May 2004
Volume 45, Issue 13
ARVO Annual Meeting Abstract  |   May 2004
Epidemiology of open globe injuries – changing patterns over 19 years
Author Affiliations & Notes
  • W.F. Schrader
    Ophthalmology, Universitats Augenklinik, Wuerzburg, Germany
  • Footnotes
    Commercial Relationships  W.F. Schrader, None.
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Investigative Ophthalmology & Visual Science May 2004, Vol.45, 2072. doi:
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      W.F. Schrader; Epidemiology of open globe injuries – changing patterns over 19 years . Invest. Ophthalmol. Vis. Sci. 2004;45(13):2072.

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      © ARVO (1962-2015); The Authors (2016-present)

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Abstract: : Purpose: To assess epidemiologic changes and changes of risk factors of open globe injuries in a typical central European moderately industrialized country over the past 20 years. Methods: The records 1021 Patients with open globe injuries, who were primarily treated at the University of Freiburg between Jan 1, 1981 and Dec 31, 1999, could be sufficently analyzed. The following parameters were evaluated: age, extent of injury, sex, cause. and activity at the time of injury. Results: After correction for the demographic distribution the risk for open globe injury was highest for young adults and lowest for seniors. In the recent years risk for severe eye injury is more equally distributed and is increasing for old people. We noted decreasing injuries at work and during traffic accidents, especially for young female front seat passengers. On the other hand, we observed an increasing amount of domestic eye injuries related to hobby activities. With increasing age we noted more posterior segment injuries. 9% of all open globe injuries occured among seniors (>65 years old), but 41% of all ruptures occured in this age group. Preceeding Cataract surgery was identified as a risk factor. 38% of injured persons in this age group already had intraocular surgery. After introduction of small incision techniques in the beginning 90ies the frequency of globe ruptures began to decrease again. 3,6 % of the injured eyes developed an endophthalmitis, in agricultural injuries the rate of endophthalmitis was 12%. Conclusions: There is a relative constant incidence of 3 open globe injuries per 100 000 pupulation. The circumstances of the injuries underwent major changes within the period that was observed. This had a major influence of the visual outcome of subgroups of injuries in spite of the progress of trauma surgery.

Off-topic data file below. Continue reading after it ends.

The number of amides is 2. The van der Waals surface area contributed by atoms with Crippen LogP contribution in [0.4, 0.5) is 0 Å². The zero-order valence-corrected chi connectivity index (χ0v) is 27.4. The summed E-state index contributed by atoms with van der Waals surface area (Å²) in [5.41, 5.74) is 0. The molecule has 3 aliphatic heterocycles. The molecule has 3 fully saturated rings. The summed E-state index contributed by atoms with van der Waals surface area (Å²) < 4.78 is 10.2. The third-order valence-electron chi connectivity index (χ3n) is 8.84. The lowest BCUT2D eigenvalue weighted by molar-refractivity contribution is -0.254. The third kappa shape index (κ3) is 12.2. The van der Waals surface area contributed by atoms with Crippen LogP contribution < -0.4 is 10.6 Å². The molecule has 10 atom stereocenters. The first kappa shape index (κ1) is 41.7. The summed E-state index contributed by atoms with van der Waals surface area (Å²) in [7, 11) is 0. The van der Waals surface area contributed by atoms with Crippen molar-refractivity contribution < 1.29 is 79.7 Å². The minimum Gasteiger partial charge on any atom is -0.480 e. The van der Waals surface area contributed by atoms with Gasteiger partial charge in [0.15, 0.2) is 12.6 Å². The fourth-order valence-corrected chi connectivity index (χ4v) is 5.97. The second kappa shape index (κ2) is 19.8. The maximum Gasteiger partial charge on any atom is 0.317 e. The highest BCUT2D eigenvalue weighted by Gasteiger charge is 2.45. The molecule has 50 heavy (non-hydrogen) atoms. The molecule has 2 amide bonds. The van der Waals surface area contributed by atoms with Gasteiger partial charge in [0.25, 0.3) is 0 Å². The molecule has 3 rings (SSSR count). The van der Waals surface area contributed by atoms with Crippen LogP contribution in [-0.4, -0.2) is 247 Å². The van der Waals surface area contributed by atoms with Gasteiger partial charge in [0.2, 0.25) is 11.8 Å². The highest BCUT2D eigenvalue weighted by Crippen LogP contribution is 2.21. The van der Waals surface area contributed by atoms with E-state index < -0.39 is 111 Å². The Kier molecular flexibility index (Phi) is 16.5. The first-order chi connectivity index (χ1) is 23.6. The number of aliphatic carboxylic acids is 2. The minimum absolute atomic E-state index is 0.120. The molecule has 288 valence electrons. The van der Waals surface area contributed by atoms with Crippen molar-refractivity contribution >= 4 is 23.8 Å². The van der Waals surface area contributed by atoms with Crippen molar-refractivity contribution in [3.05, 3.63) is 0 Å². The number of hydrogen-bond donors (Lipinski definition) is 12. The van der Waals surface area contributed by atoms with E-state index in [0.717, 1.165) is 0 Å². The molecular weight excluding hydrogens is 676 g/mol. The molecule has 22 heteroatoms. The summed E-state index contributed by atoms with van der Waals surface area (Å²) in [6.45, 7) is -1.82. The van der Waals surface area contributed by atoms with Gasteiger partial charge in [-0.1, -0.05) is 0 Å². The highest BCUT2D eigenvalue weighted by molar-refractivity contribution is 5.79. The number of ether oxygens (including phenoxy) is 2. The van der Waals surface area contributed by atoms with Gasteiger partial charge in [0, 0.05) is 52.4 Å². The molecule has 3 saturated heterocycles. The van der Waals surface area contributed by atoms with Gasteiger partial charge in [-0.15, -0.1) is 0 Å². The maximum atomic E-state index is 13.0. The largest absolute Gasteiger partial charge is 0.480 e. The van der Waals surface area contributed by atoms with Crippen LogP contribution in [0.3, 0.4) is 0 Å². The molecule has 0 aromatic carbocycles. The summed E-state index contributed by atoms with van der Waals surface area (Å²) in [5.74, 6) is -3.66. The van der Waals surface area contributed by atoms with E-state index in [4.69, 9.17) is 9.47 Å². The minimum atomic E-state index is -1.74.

Keywords: trauma • clinical (human) or epidemiologic studies: prevalence/incidence • clinical (human) or epidemiologic studies: risk factor assessment 

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